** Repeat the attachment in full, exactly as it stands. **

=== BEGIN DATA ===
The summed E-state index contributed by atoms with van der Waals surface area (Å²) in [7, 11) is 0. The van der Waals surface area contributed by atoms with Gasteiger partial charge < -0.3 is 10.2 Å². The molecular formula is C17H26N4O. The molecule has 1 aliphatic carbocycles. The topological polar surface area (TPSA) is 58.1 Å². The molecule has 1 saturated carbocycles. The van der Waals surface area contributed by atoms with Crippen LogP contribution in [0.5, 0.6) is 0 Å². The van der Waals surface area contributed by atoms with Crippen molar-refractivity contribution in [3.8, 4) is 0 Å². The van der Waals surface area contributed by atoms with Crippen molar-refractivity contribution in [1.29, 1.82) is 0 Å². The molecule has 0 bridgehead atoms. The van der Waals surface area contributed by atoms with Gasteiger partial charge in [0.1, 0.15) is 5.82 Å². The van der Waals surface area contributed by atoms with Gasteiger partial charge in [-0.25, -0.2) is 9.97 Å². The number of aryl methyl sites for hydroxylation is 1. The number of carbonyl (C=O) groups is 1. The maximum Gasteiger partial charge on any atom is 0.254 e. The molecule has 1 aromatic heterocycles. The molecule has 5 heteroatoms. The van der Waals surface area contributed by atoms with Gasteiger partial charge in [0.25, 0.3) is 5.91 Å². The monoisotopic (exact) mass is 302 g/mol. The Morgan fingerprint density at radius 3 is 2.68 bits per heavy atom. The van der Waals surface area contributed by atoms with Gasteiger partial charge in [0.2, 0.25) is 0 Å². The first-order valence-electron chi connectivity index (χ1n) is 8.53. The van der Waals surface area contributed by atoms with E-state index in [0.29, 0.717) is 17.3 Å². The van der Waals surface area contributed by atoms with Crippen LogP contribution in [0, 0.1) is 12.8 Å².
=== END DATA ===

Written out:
The summed E-state index contributed by atoms with van der Waals surface area (Å²) in [7, 11) is 0. The van der Waals surface area contributed by atoms with Gasteiger partial charge < -0.3 is 10.2 Å². The molecular formula is C17H26N4O. The molecule has 1 aliphatic carbocycles. The topological polar surface area (TPSA) is 58.1 Å². The molecule has 1 saturated carbocycles. The van der Waals surface area contributed by atoms with Crippen LogP contribution in [0.5, 0.6) is 0 Å². The van der Waals surface area contributed by atoms with Crippen molar-refractivity contribution in [3.8, 4) is 0 Å². The van der Waals surface area contributed by atoms with Crippen molar-refractivity contribution in [1.29, 1.82) is 0 Å². The molecule has 0 bridgehead atoms. The van der Waals surface area contributed by atoms with Gasteiger partial charge in [0.1, 0.15) is 5.82 Å². The van der Waals surface area contributed by atoms with Gasteiger partial charge in [-0.25, -0.2) is 9.97 Å². The number of aryl methyl sites for hydroxylation is 1. The number of carbonyl (C=O) groups is 1. The maximum Gasteiger partial charge on any atom is 0.254 e. The molecule has 1 aromatic heterocycles. The molecule has 5 heteroatoms. The van der Waals surface area contributed by atoms with Gasteiger partial charge in [0.25, 0.3) is 5.91 Å². The monoisotopic (exact) mass is 302 g/mol. The Morgan fingerprint density at radius 3 is 2.68 bits per heavy atom. The van der Waals surface area contributed by atoms with Gasteiger partial charge in [0.2, 0.25) is 0 Å². The first-order valence-electron chi connectivity index (χ1n) is 8.53. The van der Waals surface area contributed by atoms with E-state index in [0.29, 0.717) is 17.3 Å². The van der Waals surface area contributed by atoms with Crippen LogP contribution in [0, 0.1) is 12.8 Å².